I suppose people have a point in feeling that Korine's obsessive use of unusual characters -- society's cast-asides like albinos and midgets and the mentally handicapped -- crosses the line into exploitation. I think it overlooks a few things though. One, they aren't used in an exploitative way which would involve passing judgment and setting them up as jokes at their expense. I just don't see that. They are characters that happen to be part of this time and place and that Korine finds to be interesting. And Korine goes out of his way to not judge them and to emphasize their total level of acceptance within the world he has created. Two, and maybe more importantly, putting the film down on these grounds overlooks what is a crucial element of Korine's project: He is making reference to his favorite film, Even Dwarfs Started Small, to make a similar political statement. That film by Werner Herzog shows us a world entirely populated by dwarfs who carry out a revolution that results in a state of anarchy. Gummo possesses essentially the same elements.

For me, the film achieves three significant triumphs. First, it is filled with very striking images, unshakable and unforgettable images that feel fresh and surprising in a way that movie images seldom do. I watched it last night back-to-back with Brakhage's Dog Star Man and found them to be strangely appropriate companions. Korine's film is filled with little montages that strike me with the same otherworldly sense of the barely familiar as those of Brakhage. Also contributing heavily to Gummo's oddly fascinating imagery is his casting. I have never seen a film so filled to the brim with such distinctive and one-of-a-kind faces, faces that really hold the screen, faces that seem to oscillate between grotesque and lovely in step with the beating of the characters' hearts. Adding to the fascination is the film's constant strategy of juxtaposing scenes of carefully staged art house stylization with scenes of blunt, documentary-like presentation. Everything in this film is a matter of juxtaposition.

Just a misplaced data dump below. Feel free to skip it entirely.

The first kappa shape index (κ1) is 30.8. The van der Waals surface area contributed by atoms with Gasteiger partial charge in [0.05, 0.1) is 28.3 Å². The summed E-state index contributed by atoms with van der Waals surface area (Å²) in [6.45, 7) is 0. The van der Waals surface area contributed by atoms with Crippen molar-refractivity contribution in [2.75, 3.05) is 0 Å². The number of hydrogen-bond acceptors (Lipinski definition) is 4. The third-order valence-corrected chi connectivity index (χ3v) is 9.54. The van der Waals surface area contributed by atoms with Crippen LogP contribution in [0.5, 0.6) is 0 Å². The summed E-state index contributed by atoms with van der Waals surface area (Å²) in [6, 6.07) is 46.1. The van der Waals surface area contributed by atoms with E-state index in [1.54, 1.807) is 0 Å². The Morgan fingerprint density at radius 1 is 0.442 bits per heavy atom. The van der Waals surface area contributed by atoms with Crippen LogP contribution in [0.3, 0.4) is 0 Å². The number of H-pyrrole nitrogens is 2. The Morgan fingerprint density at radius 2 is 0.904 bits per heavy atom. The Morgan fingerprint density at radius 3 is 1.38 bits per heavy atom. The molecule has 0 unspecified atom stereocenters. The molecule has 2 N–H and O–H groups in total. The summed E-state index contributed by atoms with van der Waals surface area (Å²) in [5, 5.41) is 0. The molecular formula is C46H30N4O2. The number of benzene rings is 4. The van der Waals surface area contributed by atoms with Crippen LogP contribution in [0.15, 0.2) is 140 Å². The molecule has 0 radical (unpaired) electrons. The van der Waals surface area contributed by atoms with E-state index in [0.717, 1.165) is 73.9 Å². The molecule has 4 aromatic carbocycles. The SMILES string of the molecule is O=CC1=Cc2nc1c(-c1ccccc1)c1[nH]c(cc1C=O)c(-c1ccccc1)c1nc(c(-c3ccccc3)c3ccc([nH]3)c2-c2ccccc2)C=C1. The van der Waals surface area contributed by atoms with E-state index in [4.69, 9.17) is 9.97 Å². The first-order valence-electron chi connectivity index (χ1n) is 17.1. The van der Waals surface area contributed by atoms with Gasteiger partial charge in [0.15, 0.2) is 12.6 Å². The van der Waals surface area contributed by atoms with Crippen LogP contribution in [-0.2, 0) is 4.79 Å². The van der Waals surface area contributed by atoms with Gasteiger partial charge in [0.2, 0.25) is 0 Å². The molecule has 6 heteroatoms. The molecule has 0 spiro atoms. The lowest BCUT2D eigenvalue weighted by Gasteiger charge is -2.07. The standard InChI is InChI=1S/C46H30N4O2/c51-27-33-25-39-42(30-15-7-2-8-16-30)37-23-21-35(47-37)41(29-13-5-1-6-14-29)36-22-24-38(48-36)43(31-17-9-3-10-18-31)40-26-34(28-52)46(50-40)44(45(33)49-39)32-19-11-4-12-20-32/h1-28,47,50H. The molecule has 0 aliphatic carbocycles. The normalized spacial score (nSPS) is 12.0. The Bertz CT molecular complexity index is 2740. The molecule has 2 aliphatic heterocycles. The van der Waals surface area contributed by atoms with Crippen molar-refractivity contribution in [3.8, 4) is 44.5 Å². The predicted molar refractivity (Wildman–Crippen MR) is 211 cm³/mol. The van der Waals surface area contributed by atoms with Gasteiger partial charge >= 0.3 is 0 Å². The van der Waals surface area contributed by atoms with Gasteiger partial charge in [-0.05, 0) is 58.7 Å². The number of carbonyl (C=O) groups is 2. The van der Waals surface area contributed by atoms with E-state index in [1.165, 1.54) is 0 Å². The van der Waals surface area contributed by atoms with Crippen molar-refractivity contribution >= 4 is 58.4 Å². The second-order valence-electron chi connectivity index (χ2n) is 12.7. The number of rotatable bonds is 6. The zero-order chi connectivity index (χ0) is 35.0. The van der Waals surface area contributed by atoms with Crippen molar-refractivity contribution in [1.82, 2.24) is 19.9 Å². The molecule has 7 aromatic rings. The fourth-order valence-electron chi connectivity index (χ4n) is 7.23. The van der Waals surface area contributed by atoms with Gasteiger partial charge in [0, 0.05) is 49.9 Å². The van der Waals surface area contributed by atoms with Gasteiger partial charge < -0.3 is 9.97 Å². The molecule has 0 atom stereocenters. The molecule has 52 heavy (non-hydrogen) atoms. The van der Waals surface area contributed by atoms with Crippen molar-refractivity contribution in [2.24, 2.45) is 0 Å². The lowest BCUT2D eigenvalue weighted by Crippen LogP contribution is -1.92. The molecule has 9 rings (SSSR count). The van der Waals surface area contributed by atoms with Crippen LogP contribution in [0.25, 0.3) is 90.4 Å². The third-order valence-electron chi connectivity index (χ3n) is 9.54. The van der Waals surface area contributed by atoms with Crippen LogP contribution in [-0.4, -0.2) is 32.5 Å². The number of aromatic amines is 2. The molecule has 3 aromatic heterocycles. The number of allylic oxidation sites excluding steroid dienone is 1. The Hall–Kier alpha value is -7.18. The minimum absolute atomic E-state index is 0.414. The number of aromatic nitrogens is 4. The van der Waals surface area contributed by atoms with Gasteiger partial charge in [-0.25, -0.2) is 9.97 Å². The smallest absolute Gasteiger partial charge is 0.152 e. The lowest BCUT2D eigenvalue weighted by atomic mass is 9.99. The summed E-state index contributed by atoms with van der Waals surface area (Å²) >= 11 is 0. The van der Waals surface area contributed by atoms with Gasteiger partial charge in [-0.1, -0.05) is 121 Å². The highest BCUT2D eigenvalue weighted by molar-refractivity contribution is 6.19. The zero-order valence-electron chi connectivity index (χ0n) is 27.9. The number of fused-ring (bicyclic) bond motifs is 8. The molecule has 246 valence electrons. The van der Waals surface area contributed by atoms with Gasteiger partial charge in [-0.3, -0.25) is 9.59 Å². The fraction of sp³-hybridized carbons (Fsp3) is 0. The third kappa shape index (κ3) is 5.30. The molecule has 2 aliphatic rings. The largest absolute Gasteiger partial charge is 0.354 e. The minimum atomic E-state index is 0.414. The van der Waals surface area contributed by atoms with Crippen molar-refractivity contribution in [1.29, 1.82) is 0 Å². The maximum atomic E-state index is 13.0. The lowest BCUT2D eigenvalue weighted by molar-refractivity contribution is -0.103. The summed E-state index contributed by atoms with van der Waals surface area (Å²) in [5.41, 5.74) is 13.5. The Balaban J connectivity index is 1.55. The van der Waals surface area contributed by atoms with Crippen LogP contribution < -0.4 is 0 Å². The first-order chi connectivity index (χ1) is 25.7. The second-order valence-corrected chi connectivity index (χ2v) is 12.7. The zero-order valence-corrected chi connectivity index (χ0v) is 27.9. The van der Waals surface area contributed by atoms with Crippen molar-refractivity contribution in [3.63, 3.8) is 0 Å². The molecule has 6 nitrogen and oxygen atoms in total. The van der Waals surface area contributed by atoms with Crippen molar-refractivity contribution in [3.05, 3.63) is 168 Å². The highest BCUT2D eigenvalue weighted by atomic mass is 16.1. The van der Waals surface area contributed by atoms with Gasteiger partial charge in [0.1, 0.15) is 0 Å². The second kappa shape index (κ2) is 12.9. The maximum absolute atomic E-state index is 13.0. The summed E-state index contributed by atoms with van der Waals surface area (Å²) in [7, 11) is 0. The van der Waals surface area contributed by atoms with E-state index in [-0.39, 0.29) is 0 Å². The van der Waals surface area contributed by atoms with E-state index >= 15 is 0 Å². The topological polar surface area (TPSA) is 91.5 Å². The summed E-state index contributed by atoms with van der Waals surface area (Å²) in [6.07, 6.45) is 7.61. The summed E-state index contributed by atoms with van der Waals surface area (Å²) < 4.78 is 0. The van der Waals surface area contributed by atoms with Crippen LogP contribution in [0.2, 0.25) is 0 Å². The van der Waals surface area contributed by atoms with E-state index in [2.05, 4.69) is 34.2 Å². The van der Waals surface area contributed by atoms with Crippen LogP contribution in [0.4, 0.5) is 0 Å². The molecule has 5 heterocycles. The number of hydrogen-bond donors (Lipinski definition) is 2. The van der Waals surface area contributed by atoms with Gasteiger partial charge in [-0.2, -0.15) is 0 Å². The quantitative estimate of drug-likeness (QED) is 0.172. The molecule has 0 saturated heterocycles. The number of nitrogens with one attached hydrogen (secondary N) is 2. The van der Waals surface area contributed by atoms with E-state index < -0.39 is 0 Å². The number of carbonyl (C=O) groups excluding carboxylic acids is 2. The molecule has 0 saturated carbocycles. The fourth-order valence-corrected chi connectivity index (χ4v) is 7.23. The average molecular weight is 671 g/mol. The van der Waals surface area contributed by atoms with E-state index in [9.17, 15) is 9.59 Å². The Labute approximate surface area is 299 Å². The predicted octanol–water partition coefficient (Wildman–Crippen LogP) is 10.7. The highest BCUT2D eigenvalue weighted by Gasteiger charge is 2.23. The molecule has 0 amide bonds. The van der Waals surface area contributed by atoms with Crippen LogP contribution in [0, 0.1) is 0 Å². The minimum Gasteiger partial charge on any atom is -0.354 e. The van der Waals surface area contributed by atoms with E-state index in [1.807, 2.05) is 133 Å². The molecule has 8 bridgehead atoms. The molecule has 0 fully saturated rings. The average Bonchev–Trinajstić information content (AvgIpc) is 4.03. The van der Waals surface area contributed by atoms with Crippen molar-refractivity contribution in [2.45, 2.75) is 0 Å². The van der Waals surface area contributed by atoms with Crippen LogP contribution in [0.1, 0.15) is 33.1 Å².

The second triumph is the film's surprising warmth -- so surprising that most seem to have missed it entirely. Think back through the film's scenes and try to recall any scene where the characters display anything but love and affection for each other. (There are a few which I'll get to in a moment.) Teenage girls frolic on a bed after using tape to make their nipples perkier. Some white-trash folk understand a buddy's frustration over losing an arm-wrestling contest (although it is obvious his frustrations run much deeper) and help him cope by encouraging him to beat up a kitchen chair -- one of the film's most inspired scenes. And in a scene that could have been very, very ugly with a young boy entering a bedroom to be serviced by a mentally handicapped prostitute, we instead get one of the warmest and most affectionate moments I've ever seen in a film.